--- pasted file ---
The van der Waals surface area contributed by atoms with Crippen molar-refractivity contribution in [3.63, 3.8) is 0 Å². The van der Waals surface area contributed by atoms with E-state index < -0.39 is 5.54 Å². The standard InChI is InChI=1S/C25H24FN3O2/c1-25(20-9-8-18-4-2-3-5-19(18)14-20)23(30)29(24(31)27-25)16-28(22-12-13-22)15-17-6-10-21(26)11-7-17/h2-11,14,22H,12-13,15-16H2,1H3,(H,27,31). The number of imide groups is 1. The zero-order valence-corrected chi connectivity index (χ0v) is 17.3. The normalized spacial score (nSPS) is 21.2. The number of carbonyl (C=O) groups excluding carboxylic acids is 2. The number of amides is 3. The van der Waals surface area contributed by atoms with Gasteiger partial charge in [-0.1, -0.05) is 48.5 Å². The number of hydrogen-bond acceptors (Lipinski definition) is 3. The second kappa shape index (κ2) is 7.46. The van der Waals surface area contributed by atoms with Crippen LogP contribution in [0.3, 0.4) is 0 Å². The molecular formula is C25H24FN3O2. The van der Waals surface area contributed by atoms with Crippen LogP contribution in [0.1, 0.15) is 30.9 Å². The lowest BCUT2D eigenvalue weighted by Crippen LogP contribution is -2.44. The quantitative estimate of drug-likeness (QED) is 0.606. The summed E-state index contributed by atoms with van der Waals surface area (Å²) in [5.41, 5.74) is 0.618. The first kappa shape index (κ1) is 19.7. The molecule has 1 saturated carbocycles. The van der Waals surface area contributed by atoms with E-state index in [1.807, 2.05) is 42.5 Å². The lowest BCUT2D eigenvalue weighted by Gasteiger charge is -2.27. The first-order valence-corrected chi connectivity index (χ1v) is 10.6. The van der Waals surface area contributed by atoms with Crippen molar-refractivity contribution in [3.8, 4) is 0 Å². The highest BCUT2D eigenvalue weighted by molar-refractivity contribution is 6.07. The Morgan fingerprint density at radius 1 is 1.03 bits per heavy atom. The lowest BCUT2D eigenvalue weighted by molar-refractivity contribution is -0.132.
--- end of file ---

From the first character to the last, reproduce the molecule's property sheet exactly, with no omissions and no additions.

The van der Waals surface area contributed by atoms with Crippen molar-refractivity contribution in [3.63, 3.8) is 0 Å². The van der Waals surface area contributed by atoms with E-state index < -0.39 is 5.54 Å². The standard InChI is InChI=1S/C25H24FN3O2/c1-25(20-9-8-18-4-2-3-5-19(18)14-20)23(30)29(24(31)27-25)16-28(22-12-13-22)15-17-6-10-21(26)11-7-17/h2-11,14,22H,12-13,15-16H2,1H3,(H,27,31). The number of imide groups is 1. The zero-order valence-corrected chi connectivity index (χ0v) is 17.3. The normalized spacial score (nSPS) is 21.2. The number of carbonyl (C=O) groups excluding carboxylic acids is 2. The number of amides is 3. The van der Waals surface area contributed by atoms with Gasteiger partial charge in [-0.1, -0.05) is 48.5 Å². The number of hydrogen-bond acceptors (Lipinski definition) is 3. The second kappa shape index (κ2) is 7.46. The van der Waals surface area contributed by atoms with Crippen LogP contribution in [0.3, 0.4) is 0 Å². The molecular formula is C25H24FN3O2. The van der Waals surface area contributed by atoms with Crippen LogP contribution in [0.1, 0.15) is 30.9 Å². The lowest BCUT2D eigenvalue weighted by Crippen LogP contribution is -2.44. The quantitative estimate of drug-likeness (QED) is 0.606. The summed E-state index contributed by atoms with van der Waals surface area (Å²) in [5.41, 5.74) is 0.618. The first kappa shape index (κ1) is 19.7. The molecule has 1 saturated carbocycles. The van der Waals surface area contributed by atoms with E-state index in [1.807, 2.05) is 42.5 Å². The lowest BCUT2D eigenvalue weighted by Gasteiger charge is -2.27. The first-order valence-corrected chi connectivity index (χ1v) is 10.6. The van der Waals surface area contributed by atoms with Crippen molar-refractivity contribution in [3.8, 4) is 0 Å². The highest BCUT2D eigenvalue weighted by molar-refractivity contribution is 6.07. The Morgan fingerprint density at radius 1 is 1.03 bits per heavy atom. The lowest BCUT2D eigenvalue weighted by molar-refractivity contribution is -0.132.